Outrage over a Delhi gang rape reached a tipping point as thousands of women activists and students marched to Indian president’s residence, trying to break through its fortified gates demanding justice for the victim who was brutally raped in a moving bus.
Anger was palpable on the streets, as protesters shouting “We want justice” went past the barricades erected outside the gates, before they were frisked away by the police.
The demonstrators later marched towards the India Gate memorial, holding placards and shouting anti-government slogans to demand stringent anti-rape laws.
The gruesome assault on a 23-year-old medical student who was gang-raped in the Indian capital on Dec. 16 and was later thrown out of the vehicle, leaving her with severe genital, abdominal and head injuries, has shocked the nation, stoking protests and rallies across India demanding tougher laws.
“We demand speedy trial in the case and stringent punishment for the rapists, so that no one dares to repeat such a heinous crime not only in Delhi, but all over India,” said Meera Singh, a women’s rights activist and one of the protesters.
Meanwhile, on Friday the police detained a fifth person in connection with the gang rape. Four people, including the bus driver, have already been arrested.
Three of the four accused appeared in a local court on Wednesday, where, according to local media reports, they confessed to the crime.
The court has remanded two of the accused to four-day police custody, while one of them has been sent to judicial custody for 14 days.
Meanwhile, protests swept various Indian cities, as people from all quarters stood united, demanding their right to be able to work and travel safely.
In Kanpur in north India’s Uttar Pradesh state, women demonstrators were sighted with a noose, symbolically demanding death by hanging for the culprits.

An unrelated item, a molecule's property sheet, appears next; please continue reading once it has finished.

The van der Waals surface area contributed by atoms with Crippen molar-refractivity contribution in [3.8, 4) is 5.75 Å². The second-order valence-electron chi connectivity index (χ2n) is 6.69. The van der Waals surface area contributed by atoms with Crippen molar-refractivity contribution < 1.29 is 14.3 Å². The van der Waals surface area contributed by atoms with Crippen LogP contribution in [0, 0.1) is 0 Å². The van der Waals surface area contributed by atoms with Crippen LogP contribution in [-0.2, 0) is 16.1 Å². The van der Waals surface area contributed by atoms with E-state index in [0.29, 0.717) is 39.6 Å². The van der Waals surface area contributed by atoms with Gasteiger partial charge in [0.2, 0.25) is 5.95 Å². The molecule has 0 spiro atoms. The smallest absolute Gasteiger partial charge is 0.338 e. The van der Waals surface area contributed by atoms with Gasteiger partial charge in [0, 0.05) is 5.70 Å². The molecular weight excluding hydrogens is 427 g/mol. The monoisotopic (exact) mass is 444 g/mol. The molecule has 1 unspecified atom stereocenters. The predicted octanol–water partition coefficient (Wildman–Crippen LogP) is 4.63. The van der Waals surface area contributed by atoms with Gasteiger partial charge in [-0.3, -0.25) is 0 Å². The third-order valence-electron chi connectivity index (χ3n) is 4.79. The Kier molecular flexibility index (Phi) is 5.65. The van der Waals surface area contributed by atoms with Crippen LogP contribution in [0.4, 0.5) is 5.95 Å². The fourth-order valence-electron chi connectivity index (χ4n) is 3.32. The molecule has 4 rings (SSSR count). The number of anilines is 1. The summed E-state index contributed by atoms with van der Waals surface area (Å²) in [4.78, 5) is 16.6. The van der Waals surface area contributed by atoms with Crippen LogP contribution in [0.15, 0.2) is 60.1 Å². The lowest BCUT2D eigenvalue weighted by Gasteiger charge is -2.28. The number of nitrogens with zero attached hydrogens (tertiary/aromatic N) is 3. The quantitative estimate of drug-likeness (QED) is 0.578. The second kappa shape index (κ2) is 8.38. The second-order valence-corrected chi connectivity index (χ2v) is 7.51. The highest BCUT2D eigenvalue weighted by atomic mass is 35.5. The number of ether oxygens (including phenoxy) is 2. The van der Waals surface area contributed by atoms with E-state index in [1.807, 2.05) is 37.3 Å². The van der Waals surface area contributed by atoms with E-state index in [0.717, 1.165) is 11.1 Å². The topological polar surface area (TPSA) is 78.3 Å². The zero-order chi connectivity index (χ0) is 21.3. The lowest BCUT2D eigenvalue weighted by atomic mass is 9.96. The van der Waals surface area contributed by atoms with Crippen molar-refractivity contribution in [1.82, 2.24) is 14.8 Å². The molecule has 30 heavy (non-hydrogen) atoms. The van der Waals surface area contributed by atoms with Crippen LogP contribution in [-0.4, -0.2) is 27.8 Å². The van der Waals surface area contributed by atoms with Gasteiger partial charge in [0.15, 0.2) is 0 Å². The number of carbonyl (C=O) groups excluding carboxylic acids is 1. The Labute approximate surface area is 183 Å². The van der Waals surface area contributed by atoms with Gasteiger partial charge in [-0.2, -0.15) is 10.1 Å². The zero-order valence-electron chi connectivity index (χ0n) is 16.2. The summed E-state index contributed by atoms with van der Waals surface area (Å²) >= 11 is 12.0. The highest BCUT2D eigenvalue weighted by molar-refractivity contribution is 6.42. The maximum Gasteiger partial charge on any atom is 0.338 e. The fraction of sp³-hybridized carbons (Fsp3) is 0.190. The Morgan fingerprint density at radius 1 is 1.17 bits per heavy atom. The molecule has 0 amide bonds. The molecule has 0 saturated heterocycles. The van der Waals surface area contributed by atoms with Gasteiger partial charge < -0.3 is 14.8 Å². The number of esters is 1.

Anger spilled onto the streets of northern Lucknow City, as students demanded action and a guarantee for their safety.
“We cannot depend on the government now and we have to take our security in our own hands. We have to take a decision to protect ourselves as well as other women, who go out to work,” said Shruti Sinha, a protesting student.
Gender abuses are more common across India’s conservative northern belt, which includes Haryana, Uttar Pradesh, Punjab and Bihar, largely due a deep-rooted mindset that women are inferior and must be restricted to the role of homemakers.
Not only the politicians in the corridors of power, some even evoked divine intervention, holding special prayers in temples for the speedy recovery of the rape victim.
“We are chanting the Maha Mrityunjay (mantra for conquering death) to pray for the health of the girl, who recently fell prey to animals in the disguise of human beings. She is battling for her life, so we pray that she gathers the courage to fight this battle,” said Raju Pandya, a priest conducting the prayers in the northern Indian holy town of Varanasi.
Even school girls took to the streets to express solidarity with the victim.
The brutal nature of the Delhi incident has shocked the nation where one woman is raped every 20 minutes, according to the National Crime Records Bureau, which reported 24,206 rapes in 2011 — an almost 10 per cent rise over the previous year.
Delhi’s rape figures are the highest among Indian cities of comparable size.
Women in India face a multitude of threats, from illegal abortions of female fetuses due to a preference for sons, to the murders of brides by in-laws for want of more dowry, child marriage and human trafficking.